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Understanding the Basics

Index of HTML elements and attributes



1:08 am on Feb 17, 2006 (gmt 0)

WebmasterWorld Senior Member pageoneresults is a WebmasterWorld Top Contributor of All Time 10+ Year Member Top Contributors Of The Month

Before diving into Accessibility and Usability, there are some basics that need to be addressed.

Index of HTML elements and attributes

Before we sink our teeth into topics surrounding Accessibility and Usability, I think it is important that we familiarize ourselves intimately with the Index of HTML elements and attributes above. Much of what we will discuss and dissect will be based on those.

Once you familiarize yourself with the Index of HMTL elements and attributes, we can then discuss each one in depth. We're going to take the most common ones and discuss those first. The lesser used elements and attributes we'll save for last. You may not have a need for them or, you may not realize you do have a need for them. ;)

We're going to discuss the proper use of the elements and how to utlize the attributes for those elements in making your websites accessible and also usable. And, let us not forget that everything we are going to do is exactly what the search engines want us to do - follow the guidelines, it's that simple. We'll be building accessibly user friendly sites while attracting the spiders in droves! :)

There won't be any secrets shared, nor will there be any hacks, cheating, bending the rules, etc. Everything is pretty much written in stone in the guidelines. There is typically an answer for every question. I say typically because sometimes the answers may be somewhat difficult to find. But, we will find them for you!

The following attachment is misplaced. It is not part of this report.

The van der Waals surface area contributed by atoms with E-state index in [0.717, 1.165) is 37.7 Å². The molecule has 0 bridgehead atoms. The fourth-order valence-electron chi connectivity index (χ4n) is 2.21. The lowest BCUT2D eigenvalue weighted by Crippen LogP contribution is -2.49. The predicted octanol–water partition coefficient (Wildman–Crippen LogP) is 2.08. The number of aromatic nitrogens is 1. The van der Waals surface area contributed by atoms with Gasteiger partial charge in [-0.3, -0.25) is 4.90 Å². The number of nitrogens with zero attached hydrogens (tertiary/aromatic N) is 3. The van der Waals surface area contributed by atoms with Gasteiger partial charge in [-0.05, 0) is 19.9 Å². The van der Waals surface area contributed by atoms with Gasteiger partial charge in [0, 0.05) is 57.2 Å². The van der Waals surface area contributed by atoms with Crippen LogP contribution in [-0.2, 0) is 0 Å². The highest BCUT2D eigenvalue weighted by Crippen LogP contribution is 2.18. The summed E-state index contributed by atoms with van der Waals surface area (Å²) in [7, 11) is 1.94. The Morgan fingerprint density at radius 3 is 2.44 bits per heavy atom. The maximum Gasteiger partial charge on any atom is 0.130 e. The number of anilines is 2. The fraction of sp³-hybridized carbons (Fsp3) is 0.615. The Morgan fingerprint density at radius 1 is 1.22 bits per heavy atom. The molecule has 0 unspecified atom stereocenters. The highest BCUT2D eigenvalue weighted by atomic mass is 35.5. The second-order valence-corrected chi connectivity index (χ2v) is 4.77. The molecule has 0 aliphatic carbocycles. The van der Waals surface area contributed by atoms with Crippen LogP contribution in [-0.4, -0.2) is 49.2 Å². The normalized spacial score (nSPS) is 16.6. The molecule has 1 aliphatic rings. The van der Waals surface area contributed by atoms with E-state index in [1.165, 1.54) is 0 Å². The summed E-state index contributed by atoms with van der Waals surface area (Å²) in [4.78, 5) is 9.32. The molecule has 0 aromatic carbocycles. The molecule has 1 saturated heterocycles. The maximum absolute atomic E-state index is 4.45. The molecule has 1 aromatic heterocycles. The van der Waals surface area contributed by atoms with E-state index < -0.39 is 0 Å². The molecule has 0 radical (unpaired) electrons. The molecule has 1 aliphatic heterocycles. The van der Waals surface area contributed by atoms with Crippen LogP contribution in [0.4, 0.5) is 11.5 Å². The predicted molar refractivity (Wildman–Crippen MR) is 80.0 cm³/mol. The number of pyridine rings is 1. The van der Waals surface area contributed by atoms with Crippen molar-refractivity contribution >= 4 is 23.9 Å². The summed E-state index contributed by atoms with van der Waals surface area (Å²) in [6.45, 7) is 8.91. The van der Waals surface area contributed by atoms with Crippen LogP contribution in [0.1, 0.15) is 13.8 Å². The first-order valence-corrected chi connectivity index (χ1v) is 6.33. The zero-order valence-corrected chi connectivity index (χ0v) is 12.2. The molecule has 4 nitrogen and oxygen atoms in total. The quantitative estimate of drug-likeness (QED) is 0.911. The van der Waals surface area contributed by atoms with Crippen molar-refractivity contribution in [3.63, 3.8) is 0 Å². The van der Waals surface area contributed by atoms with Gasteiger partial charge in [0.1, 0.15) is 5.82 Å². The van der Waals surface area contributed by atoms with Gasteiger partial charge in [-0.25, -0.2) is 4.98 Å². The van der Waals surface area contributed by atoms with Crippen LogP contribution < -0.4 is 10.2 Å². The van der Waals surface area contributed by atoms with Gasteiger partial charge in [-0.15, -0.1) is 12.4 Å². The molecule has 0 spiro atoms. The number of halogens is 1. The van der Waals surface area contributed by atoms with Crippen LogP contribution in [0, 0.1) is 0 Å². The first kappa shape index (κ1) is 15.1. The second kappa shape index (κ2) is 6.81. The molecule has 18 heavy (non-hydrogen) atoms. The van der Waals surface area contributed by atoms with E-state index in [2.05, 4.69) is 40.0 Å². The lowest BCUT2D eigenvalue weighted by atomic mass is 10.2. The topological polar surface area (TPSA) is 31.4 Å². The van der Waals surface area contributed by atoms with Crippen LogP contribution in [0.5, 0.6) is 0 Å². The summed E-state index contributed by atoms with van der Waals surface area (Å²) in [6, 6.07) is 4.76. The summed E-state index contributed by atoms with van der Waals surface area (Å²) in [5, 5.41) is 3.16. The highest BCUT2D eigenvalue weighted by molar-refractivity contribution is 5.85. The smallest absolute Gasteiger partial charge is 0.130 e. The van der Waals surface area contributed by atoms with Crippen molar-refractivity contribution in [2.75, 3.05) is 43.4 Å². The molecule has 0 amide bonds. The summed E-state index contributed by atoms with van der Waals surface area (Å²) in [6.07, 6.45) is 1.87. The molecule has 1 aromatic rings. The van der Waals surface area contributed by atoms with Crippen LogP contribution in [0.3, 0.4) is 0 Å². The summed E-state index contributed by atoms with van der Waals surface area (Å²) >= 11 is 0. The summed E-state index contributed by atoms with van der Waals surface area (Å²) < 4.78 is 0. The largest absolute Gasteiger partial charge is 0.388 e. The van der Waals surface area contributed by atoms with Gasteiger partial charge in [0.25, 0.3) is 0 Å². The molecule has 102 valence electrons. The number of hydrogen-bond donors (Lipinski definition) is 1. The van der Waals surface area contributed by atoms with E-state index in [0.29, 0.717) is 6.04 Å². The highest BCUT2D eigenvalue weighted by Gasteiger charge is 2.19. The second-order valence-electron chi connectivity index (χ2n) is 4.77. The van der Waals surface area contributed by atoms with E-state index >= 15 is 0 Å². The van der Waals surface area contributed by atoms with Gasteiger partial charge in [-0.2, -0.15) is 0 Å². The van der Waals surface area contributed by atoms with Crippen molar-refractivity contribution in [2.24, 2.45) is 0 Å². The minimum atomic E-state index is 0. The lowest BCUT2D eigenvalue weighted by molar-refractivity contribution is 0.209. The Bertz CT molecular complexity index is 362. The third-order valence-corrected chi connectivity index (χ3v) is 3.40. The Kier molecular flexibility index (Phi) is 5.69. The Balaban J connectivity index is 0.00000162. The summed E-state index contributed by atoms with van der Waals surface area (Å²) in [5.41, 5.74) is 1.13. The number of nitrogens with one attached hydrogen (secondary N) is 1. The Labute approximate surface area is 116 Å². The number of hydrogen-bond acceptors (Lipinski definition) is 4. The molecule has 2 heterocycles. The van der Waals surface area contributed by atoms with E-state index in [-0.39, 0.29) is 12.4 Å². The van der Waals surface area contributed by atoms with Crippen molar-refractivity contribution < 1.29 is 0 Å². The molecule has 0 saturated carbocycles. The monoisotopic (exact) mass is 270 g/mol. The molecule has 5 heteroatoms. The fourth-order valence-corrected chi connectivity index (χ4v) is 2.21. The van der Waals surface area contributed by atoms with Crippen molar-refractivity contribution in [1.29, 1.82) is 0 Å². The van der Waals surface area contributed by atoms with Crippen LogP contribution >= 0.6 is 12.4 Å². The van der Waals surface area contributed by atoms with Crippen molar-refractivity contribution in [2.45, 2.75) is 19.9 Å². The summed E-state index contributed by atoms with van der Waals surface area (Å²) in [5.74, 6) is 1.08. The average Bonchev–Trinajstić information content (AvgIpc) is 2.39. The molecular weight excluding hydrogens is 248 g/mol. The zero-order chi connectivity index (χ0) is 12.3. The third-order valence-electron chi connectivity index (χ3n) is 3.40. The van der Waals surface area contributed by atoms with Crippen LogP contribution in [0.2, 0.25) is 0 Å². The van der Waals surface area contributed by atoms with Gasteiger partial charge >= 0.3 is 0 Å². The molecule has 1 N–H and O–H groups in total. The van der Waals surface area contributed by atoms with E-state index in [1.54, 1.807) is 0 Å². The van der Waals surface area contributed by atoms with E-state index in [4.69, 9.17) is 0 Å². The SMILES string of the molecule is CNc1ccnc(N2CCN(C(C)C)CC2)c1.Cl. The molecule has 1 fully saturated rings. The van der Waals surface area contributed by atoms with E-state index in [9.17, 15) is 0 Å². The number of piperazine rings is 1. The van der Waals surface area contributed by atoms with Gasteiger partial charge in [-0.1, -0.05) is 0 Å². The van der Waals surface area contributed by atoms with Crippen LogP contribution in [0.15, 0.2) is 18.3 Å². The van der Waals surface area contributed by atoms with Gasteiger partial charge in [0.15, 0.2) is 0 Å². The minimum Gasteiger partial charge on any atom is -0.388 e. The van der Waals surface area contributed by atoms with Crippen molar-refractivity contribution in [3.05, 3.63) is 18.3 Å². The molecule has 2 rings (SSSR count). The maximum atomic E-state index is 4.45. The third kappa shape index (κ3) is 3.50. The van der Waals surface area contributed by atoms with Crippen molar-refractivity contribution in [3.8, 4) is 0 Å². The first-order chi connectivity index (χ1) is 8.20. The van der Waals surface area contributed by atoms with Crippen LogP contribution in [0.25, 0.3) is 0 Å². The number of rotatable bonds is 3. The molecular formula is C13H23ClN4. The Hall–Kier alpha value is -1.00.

3:37 am on Feb 22, 2006 (gmt 0)

WebmasterWorld Senior Member drdoc is a WebmasterWorld Top Contributor of All Time 10+ Year Member

<abbr> vs. <acronym> elements.

Don't use <abbr> for acronyms, or <acronym> for abbreviations.



Problem - Internet Explorer ignores <abbr>.

Older versions of Internet Explorer (version 6 and older) do not understand the

element at all. It is treated no different than a made up element such as <jedi>.

Do not, however, resort to using the

element everywhere in place of
simply because IE lacks support. Instead, utilize one of the methods available for tricking IE into understanding <abbr> while not changing the HTML source itself.

This thread [webmasterworld.com] contains some interesting discussion on the problem, along with a few possible solutions.

Disclaimer: The accessibility level for any of the solutions discussed in the aforementioned thread cannot be guaranteed, nor has it undergone accessibility testing.


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